Human Lives Human Rights: Two leading Belarusian opposition figures, Maryya Kalesnikava and Maksim Znak, have been handed lengthy prison sentences who organized protests against longtime president Alexander Lukashenko.
Maria Kolesnikova and Maxim Znak, top members of the opposition Coordination Council, were charged with extremism and trying to seize power illegally Sunday. Both have denied any wrongdoing.
Kalesnikava was sentenced to 11 years in prison on September 6, while Znak was given 10 years in prison respectively. Their sentencing is a disaster for freedom of expression in Belarus, say Human Rights organizations.
The two defendants, who are members of the opposition Coordination Council, have rejected the charges, which stem from their calls for protests against the official election results in August 2020, as politically motivated.
Video footage on social media showed the two defendants in a glass cage just ahead of the verdict, with Kalesnikava raising her handcuffed hands and making her trademark heart sign as she smiled for the cameras.
Due to the fact that the trial was held behind closed doors and the defense lawyers cannot disclose any information about the court hearings, no details are known as to the essence of the charges.
“We demand the immediate release of Maryya & Maksim, who aren’t guilty of anything. It’s terror against Belarusians who dare to stand up to the regime,” opposition leader Svyatlana Tsikhanouskaya, who was forced from the country over security concerns, said in a tweet immediately following the verdict.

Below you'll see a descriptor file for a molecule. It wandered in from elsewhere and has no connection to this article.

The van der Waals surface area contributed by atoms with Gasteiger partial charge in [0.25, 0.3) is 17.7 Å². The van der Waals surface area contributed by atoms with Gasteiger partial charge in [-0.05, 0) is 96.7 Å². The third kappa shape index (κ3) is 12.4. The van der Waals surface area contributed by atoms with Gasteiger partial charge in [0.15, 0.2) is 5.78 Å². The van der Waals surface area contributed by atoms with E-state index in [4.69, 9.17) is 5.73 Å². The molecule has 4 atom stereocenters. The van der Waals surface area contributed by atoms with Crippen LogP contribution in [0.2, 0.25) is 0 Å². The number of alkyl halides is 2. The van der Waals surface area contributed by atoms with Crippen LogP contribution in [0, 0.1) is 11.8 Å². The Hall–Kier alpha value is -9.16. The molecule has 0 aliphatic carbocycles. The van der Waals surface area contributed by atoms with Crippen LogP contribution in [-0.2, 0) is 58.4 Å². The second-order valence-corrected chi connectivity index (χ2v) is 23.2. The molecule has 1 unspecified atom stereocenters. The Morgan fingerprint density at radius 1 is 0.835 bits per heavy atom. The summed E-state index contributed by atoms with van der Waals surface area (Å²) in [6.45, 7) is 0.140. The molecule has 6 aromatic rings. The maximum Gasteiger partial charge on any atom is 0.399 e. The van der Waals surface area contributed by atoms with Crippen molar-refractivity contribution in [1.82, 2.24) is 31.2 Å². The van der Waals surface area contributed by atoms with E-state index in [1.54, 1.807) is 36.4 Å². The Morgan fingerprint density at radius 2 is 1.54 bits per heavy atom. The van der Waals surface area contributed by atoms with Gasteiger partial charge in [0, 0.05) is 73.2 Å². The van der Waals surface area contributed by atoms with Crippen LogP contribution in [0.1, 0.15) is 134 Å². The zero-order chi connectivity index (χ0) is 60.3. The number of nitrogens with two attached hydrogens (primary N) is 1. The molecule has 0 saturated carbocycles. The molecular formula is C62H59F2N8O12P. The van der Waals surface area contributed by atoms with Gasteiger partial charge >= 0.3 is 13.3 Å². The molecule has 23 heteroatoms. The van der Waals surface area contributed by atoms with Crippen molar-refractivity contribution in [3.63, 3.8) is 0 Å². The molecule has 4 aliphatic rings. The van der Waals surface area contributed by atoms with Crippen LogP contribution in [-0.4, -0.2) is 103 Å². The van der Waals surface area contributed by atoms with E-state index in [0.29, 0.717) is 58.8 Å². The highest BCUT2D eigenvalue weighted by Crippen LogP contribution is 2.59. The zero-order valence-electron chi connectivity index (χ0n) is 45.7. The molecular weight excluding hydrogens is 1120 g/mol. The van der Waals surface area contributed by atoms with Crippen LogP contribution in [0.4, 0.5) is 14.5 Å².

Viktor Babaryka, another senior opposition figure who was convicted in July and given 14 years in prison on similar charges, said on his Telegram channel that the sentences of Kalesnikava and Znak will be appealed.
Meanwhile, U.S. Secretary of State Antony Blinken also condemned the sentencing Monday of two Belarusians “We call for their immediate, unconditional release and for that of all other political prisoners held by the Lukashenko regime,” Blinken wrote on Twitter, calling the arrests “unjust.”
The European Union called their sentence a “blatant disrespect” of human rights, while the United Kingdom decried Minsk’s “assault on the defenders of democracy and freedom” and Germany described the sentences as “unjustified.”
It is worth to mention that Kalesnikava was recently shortlisted for the Vaclav Havel Human Rights Prize, which is awarded each year by the Parliamentary Assembly of the Council of Europe to honor “outstanding” civil society work in the defense of human rights.
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